In other words, there’s a balance between doing things that may kill you and learning from the risk, and being a fraidy cat who starts and squawks every time he hears a mouse fart. It’s why people who race bikes in mass start events have generally better bike handling skills than the freddie in the recumbent who never deviates from the bike path. Not that one’s better than the other, except, when it comes to bike skills, one of them probably is. It doesn’t mean the better bike handler will live longer or have fewer crashes or make more money or have more fun, but it does mean that if you want better skills you have be put in challenging and, yes, dangerous situations.

So is riding helmetless a good way to improve your bike skills? Uh, no.

But the same impulse that lets you say “Oh, fuck it,” and pedal without a lid may be the same impulse that lets you line up and do a race, or try a challenging downhill course, or have a go at a job opening you would have never considered otherwise. Risk, danger, failure, disappointment, injury, and death can be really bad outcomes, but sometimes the only way to claw your way to the other side where you’re awaited by comfort, success, satisfaction, health, and vigorous living involves doing things that, taken by themselves, are ostensibly stupid and unnecessarily risky.

One good friend wrote to say that he didn’t want to start a debate when he saw me without a helmet, but his concern was purely selfish. He wanted me around because he liked me.

I assured him that this wasn’t a new retro-retro-protest movement, and I didn’t intend to repeat my bad behavior any time soon. I’d even been wrong about the weather that day; it never got particularly hot. But at the same time, after being scolded by so many well-meaning people, I did feel like I’d dodged a bullet, cheated death, somehow done something a little bit daring and wild.

You know, like when we rode bikes as children, and riding without a helmet wasn’t considered dangerous, it was just considered being a kid. And no one ever considered that kind of bike safety … for the chillllldren.

END

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The details matter

October 6, 2014 § 9 Comments

I rode out to the memorial ride this morning for Stuart Press. He was 39, and left behind a one-year-old son, wife, grieving mother, and devastated cycling community after fighting a brief battle with brain cancer.

I never met Stu.

Well over three hundred riders massed at the start of this Sunday’s legendary west L.A. Nichols Ride, which had been dedicated to him. Like me, many of the riders had never met him.

One block up from the start there is a Starbucks, and riders crowded into the small store to get a snack and a cup of coffee. They had come from all over, with the Surf City team fielding six riders from as far away as Orange County and Long Beach. Starbucks is a natural place to start a ride from, simply because so many cyclists enjoy a quick jolt before they start pedaling in earnest.

But you don’t start the Nichols Ride at Starbucks. Founded by Raymond Fouquet, the oldest and most venerable ride in L.A., the La Grange ride, always began at Raymond’s restaurant. That restaurant, long gone, is now the site of an anonymous west L.A. office building. A few years ago the tradition of starting at the former site of Raymond’s restaurant began to erode, just because it was easier to roll out from the Starbucks.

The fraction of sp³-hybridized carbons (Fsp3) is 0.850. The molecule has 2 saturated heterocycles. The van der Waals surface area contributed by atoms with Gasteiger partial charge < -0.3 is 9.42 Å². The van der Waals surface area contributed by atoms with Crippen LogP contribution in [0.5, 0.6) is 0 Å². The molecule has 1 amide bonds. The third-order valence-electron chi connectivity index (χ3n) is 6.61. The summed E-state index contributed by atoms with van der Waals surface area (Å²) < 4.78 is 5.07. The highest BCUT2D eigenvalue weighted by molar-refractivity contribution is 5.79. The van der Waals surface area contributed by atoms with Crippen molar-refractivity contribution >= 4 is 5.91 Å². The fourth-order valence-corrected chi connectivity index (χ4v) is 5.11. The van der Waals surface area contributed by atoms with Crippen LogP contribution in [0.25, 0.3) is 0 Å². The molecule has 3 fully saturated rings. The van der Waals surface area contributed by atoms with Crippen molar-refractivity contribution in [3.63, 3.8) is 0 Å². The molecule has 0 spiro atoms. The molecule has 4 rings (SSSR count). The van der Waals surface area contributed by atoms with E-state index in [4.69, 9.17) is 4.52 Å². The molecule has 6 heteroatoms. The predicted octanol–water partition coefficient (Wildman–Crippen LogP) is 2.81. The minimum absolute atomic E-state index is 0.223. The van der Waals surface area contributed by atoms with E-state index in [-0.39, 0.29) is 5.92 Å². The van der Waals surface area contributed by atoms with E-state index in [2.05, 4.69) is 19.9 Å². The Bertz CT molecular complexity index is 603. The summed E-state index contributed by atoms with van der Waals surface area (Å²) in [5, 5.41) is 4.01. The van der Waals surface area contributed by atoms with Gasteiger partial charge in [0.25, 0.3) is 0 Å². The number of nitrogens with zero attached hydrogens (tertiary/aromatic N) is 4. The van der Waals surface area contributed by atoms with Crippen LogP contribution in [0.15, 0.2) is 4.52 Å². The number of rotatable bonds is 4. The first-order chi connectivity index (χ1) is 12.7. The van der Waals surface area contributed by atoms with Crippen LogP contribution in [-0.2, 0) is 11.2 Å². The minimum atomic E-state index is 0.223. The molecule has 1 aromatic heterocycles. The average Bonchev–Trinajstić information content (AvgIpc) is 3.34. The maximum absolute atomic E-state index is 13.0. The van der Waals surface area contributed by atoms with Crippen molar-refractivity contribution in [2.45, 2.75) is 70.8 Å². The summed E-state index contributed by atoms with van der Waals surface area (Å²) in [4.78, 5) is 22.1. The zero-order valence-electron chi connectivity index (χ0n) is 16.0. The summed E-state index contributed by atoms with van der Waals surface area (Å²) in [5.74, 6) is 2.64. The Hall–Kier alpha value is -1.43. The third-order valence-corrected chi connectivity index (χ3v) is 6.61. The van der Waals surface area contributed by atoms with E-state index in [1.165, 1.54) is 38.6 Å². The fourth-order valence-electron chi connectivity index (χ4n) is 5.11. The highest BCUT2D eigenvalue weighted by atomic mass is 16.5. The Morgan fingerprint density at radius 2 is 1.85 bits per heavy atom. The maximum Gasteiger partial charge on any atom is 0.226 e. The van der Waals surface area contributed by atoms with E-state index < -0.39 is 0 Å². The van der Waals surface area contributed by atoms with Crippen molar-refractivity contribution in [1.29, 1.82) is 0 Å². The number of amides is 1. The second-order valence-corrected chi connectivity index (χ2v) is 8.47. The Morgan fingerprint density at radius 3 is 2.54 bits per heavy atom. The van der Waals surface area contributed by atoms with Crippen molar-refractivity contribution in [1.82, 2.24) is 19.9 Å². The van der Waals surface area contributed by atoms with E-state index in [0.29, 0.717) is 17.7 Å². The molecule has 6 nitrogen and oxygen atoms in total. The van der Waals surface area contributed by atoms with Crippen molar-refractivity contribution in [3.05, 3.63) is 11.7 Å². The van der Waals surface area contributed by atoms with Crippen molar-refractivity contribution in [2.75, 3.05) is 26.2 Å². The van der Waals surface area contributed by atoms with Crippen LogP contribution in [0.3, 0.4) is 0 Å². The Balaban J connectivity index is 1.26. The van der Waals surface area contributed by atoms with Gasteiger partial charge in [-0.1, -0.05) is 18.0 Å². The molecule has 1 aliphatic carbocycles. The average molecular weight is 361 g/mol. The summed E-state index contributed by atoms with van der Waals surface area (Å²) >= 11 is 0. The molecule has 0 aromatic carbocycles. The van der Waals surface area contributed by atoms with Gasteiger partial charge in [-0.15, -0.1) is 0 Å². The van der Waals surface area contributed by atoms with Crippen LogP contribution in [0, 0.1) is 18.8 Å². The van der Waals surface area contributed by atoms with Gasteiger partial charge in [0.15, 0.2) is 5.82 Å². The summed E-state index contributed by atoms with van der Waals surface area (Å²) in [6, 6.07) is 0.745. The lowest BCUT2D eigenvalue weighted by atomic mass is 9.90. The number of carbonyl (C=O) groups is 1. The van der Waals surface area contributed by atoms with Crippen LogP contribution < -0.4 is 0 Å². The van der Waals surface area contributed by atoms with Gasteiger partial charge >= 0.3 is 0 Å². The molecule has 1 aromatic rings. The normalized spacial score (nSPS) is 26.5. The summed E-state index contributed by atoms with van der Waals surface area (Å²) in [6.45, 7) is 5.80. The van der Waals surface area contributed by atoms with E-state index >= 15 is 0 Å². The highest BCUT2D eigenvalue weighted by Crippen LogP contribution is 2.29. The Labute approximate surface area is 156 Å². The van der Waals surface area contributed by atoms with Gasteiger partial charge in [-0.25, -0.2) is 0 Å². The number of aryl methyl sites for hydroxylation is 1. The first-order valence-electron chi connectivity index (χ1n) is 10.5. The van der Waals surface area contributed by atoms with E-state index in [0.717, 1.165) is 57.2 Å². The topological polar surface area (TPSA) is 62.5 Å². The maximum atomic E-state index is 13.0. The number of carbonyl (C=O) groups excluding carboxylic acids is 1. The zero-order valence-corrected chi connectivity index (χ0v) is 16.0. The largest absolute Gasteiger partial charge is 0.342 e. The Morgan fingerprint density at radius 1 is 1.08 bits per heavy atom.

The old guard saw what was happening, and quietly put the word out: Get your coffee wherever you want, but the La Grange ride starts where Raymond’s restaurant used to be. The new folks got the message.

Why should anyone care? It’s only one block. And why start from an antiseptic office block when you could start from a food-and-coffee-infused eatery?

The answer of course is that details matter, because history is in the details, and our present is constructed on the building blocks of the past, and our future will be built based on how we conduct ourselves now. This is another way of saying that sentiments matter. Because Raymond Fouquet was beloved, and because the things he began changed people’s lives, and because those he affected felt love for him, the sentiments surrounding something as simple as the starting point of a bike ride have meaning. By honoring the past we are honoring the sentiments of the past, and we are allowing those sentiments of love to stay alive and empower us, even though the people themselves are dead.

It’s through the details that we cheat time, and cheat death.

If you ride bikes, and if you write about bikes, you will become familiar with death. People fall, get hit, get sick, get old, and then they’re not around anymore, forever. But in our cycling community, those losses are keenly felt. Riders we used to laugh with, race against, talk trash about, and count on are people who have made us what we are, for better or worse, and almost always for better. When they die, it hits us so much harder than the passing of a distant relative in a distant place, or a celebrity on the screen.

When Stuart died, we all gasped and said, “That could have been me.”

We hit the lower slopes of Nichols Canyon. The only other time I had done this ride, three years ago, KP and Surfer Dan had exploded the massive field and gone on to “win” the ride. It was a searing exercise in endless pain and abject terror as we shot through red lights, bounced over chugholes, and flailed our way to the breathless finish.

Not today. We climbed slowly and densely bunched. We descended quickly but carefully. We ended in Brentwood still filled with adrenaline and excess energy, a huge group of hundreds that had done anything but “leave it all on the road.” Along the way we talked about Stu, we talked about our own mortality, and we gave thanks, each in our own way, for simply being allowed the gift of life.

The details of where we started, where we finished, and what we did in between to honor the life of a good man, those details, like the details of Stuart’s life, mattered.

END